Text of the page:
Threads of 2015

As the last hours of 2015 pass, it’s time to revisit the themes and ideas that I kept returning to over the year. These are the most significant:

A Violent Year

Paris suffered not one, but two atrocities. In January, there was a bloody terrorist attack on Charlie Hebdo, committed by fanatics who slaughtered artists for the imaginary crime of blasphemy. I mused about whether terrorism is courageous and reacted with disbelief when Pope Francis condoned the violence. Then, in November, there was another, even worse attack on the city itself, too tragic for me to write more than a brief paean.

In the Middle East, 2015 saw the emergence of ISIS, the most brutal and violent Islamist group yet. I wrote about what could draw Muslims to join such a squalid sect and lamented the destruction of knowledge and history at the hands of the fanatics. In South Asia, the world witnessed the ongoing slaughter of secularists at the hands of Islamist thugs, while the government sits on its hands. But it’s not just Islam that’s responsible for violence: every religion has its own violent fundamentalists, as I pointed out in “Saffron Fascism“.

The U.S., meanwhile, is awash in guns and plagued by violence that knows no boundaries of race or religion. A gun-fondling atheist killed three of his Muslim neighbors; two Islamist gunmen attacked a Mohammed cartoon contest; a white supremacist killed nine people at a historic black church; an anti-choice Christian terrorist assaulted a Planned Parenthood. In the latter two cases, I pointed out the complicity of historically racist theology and irresponsible, lying anti-choice rhetoric that radicalized the killers.

Love Wins

The biggest single civil-rights story of the year was the coming of marriage equality to America. Prior to the ruling, Alabama tried to create a constitutional crisis by reviving the Jim Crow-era idea of nullification, and a religious right-to-refuse-service law took shape but was beaten back in Indiana.

But all those stories were trumped by the Supreme Court making marriage equality the law of the land in Obergefell v. Hodges. I dissected the religious right’s fallback position in “The Manhattan Option“, pointed out in the Guardian how this tactic could work against them, and ridiculed the hypocrisy of bigots like Kim Davis who tried to ignore the ruling. Last but not least, I praised Ireland for enacting marriage equality by overwhelming popular vote.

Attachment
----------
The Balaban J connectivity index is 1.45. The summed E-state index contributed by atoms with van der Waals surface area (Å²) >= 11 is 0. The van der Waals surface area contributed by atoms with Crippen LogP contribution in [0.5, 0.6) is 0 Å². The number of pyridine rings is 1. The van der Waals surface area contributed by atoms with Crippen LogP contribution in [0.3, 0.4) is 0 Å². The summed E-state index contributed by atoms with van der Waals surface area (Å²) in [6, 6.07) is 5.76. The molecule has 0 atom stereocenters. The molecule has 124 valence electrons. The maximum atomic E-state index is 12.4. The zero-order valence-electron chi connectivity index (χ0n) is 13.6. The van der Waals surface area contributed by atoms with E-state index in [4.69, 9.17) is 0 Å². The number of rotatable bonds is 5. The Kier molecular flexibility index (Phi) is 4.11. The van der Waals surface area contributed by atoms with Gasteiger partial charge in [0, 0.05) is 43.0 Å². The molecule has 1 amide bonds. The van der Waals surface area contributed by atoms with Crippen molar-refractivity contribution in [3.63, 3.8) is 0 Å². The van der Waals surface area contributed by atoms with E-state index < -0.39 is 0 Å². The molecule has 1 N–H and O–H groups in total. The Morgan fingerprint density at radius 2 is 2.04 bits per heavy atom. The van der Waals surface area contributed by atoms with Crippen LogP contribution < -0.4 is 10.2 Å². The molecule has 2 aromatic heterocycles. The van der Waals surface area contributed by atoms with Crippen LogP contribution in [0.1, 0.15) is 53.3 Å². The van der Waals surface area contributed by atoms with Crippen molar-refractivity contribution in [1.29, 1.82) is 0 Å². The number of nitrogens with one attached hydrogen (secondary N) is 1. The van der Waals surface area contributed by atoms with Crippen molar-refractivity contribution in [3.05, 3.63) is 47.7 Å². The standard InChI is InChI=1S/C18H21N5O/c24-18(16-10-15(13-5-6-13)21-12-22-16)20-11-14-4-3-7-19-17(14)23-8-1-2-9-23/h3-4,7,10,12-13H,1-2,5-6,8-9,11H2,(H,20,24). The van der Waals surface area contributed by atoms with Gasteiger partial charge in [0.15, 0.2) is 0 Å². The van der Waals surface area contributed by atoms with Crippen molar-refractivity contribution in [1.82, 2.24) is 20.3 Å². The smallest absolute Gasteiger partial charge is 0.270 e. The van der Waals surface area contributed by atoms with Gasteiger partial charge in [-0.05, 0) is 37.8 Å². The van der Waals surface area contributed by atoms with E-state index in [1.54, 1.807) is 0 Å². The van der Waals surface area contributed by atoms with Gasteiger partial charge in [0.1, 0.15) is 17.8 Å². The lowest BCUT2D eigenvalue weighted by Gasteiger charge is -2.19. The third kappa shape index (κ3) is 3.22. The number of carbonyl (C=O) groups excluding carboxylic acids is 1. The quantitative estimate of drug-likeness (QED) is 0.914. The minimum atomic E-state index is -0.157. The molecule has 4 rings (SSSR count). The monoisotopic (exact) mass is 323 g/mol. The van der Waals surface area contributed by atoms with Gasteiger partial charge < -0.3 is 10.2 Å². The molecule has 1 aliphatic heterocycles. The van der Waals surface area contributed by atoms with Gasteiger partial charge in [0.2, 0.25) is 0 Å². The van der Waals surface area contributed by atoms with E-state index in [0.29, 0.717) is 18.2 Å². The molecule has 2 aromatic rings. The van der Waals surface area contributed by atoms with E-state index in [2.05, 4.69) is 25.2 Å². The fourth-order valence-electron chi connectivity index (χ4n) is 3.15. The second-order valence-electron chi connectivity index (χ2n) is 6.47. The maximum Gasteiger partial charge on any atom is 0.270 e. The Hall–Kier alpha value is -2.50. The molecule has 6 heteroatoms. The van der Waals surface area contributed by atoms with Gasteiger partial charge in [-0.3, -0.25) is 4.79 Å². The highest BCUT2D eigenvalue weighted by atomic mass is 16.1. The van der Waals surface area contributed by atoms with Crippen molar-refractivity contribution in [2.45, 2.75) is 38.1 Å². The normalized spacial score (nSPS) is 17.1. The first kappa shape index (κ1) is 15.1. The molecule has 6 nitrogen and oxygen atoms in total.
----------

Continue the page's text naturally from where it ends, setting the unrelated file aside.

Social Justice & Civil Rights

The boundaries of free speech were a hot topic in 2015, especially on college campuses. I wrote about trigger warnings, cultural appropriation and no-platforming.

The Black Lives Matter movement continued to roil American politics, especially in Baltimore, where there were protests over the death of Freddie Gray at the hands of the police. I tried to put the outrage in context by showing how and why segregation became public policy in the U.S. I also responded to a very confused atheist who claimed to be against “ideology” and wrote about the “Sad Puppies'” attempt to hijack the Hugo Awards.

Economics

In the first half of the year, I discovered the financial-independence blogger Mr. Money Mustache and wrote about how his philosophy is concordant with humanism. I contemplated whether advancing technology will create a post-work society, what the economy is even for, and whether morality demands extreme altruism to help the less fortunate.

My marathon review of Atlas Shrugged is approaching its conclusion. This year, we reviewed the second movie and toured the fantastical capitalist utopia of Galt’s Gulch.

Leaving Liberal Faith

Some of my most controversial posts this year invited liberal, pro-LGBT theists to disassociate from churches that attack the people whose rights they support. I pointed out that if you defend human rights, atheism is a much easier way to do it; rebutted the more common replies; and asked why they think God took so long to deliver corrective revelations. I gave a specific example in the case of liberal Mormons dismayed by their church’s great leap backwards on LGBT rights.

American Gridlock

Although Obamacare was upheld yet again, 2015 saw a resurgence of anti-science fundamentalists who want to erase the past and deny the future. I also wrote about the astounding hypocrisy of Christians who want to keep Syrian refugees out, and offered a humanist view of welcome.

Glimmers of Optimism

Despite the bad news and bloodshed, 2015 continued to show signs of human progress. I described scientific triumphs like the first reusable orbital rocket and the successful New Horizons mission to Pluto.

Another bright spot was the U.S.’ dramatic and continuing secularization. Even better, the atheist community is growing more diverse and more like America.

Stories like these remind us that, for better or for worse, we live at the cusp of history. To have a realistic picture of where we stand, it’s essential to pay attention to the news you don’t see. In the Guardian, I wrote about trends of improvement that give me hope for 2016.

Writing & Speaking

I went into the lions’ den to speak to a secular student group in Alabama, debated Andrew Murtagh before two Christian audiences in Indianapolis, and spoke about the coming secular era at the SSA’s annual convention in Columbus. I published Arc of Fire, the fourth and final in my Caliel Cycle series of fantasy novels.

Image credit: See-ming Lee, released under CC BY-SA 2.0 license

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About Adam Lee

Adam Lee is an atheist writer and speaker living in New York City. His new novel, Arc of Fire, is available in paperback and e-book. Read his full bio, or follow him on Twitter.


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